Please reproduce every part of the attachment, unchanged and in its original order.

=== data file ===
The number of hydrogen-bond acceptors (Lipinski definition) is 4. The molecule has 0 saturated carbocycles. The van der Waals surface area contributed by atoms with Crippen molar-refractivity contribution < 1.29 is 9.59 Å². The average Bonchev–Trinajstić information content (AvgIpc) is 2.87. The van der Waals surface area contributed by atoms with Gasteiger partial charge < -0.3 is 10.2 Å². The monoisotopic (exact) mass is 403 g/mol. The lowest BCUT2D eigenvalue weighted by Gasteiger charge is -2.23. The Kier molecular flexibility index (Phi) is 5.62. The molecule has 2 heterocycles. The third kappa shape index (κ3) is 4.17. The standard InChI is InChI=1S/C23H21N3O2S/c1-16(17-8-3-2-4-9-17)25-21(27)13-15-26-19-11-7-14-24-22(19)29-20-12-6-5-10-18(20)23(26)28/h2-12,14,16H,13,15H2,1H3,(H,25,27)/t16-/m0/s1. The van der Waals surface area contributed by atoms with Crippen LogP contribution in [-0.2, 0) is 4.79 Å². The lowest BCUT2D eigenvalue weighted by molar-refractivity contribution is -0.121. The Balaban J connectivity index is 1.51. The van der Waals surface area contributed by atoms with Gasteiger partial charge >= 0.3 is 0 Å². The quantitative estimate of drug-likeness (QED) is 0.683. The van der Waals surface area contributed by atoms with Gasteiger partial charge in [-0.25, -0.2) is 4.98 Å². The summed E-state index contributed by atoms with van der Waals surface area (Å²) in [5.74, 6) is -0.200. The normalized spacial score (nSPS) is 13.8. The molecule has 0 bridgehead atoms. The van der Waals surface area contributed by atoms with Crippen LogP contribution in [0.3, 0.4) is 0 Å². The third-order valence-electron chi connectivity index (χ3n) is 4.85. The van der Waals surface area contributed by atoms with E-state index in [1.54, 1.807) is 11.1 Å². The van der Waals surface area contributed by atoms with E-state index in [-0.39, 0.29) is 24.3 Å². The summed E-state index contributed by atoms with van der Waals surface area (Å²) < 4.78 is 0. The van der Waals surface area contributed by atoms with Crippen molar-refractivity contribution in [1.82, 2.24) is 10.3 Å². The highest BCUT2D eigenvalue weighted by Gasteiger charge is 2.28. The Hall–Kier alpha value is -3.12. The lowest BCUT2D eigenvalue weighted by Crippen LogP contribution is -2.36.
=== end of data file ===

The number of hydrogen-bond acceptors (Lipinski definition) is 4. The molecule has 0 saturated carbocycles. The van der Waals surface area contributed by atoms with Crippen molar-refractivity contribution < 1.29 is 9.59 Å². The average Bonchev–Trinajstić information content (AvgIpc) is 2.87. The van der Waals surface area contributed by atoms with Gasteiger partial charge < -0.3 is 10.2 Å². The monoisotopic (exact) mass is 403 g/mol. The lowest BCUT2D eigenvalue weighted by Gasteiger charge is -2.23. The Kier molecular flexibility index (Phi) is 5.62. The molecule has 2 heterocycles. The third kappa shape index (κ3) is 4.17. The standard InChI is InChI=1S/C23H21N3O2S/c1-16(17-8-3-2-4-9-17)25-21(27)13-15-26-19-11-7-14-24-22(19)29-20-12-6-5-10-18(20)23(26)28/h2-12,14,16H,13,15H2,1H3,(H,25,27)/t16-/m0/s1. The van der Waals surface area contributed by atoms with Crippen LogP contribution in [-0.2, 0) is 4.79 Å². The lowest BCUT2D eigenvalue weighted by molar-refractivity contribution is -0.121. The Balaban J connectivity index is 1.51. The van der Waals surface area contributed by atoms with Gasteiger partial charge >= 0.3 is 0 Å². The quantitative estimate of drug-likeness (QED) is 0.683. The van der Waals surface area contributed by atoms with Gasteiger partial charge in [-0.25, -0.2) is 4.98 Å². The summed E-state index contributed by atoms with van der Waals surface area (Å²) in [5.74, 6) is -0.200. The normalized spacial score (nSPS) is 13.8. The molecule has 0 bridgehead atoms. The van der Waals surface area contributed by atoms with Crippen LogP contribution in [0.3, 0.4) is 0 Å². The third-order valence-electron chi connectivity index (χ3n) is 4.85. The van der Waals surface area contributed by atoms with E-state index in [1.54, 1.807) is 11.1 Å². The van der Waals surface area contributed by atoms with E-state index in [-0.39, 0.29) is 24.3 Å². The summed E-state index contributed by atoms with van der Waals surface area (Å²) < 4.78 is 0. The van der Waals surface area contributed by atoms with Crippen molar-refractivity contribution in [1.82, 2.24) is 10.3 Å². The highest BCUT2D eigenvalue weighted by Gasteiger charge is 2.28. The Hall–Kier alpha value is -3.12. The lowest BCUT2D eigenvalue weighted by Crippen LogP contribution is -2.36.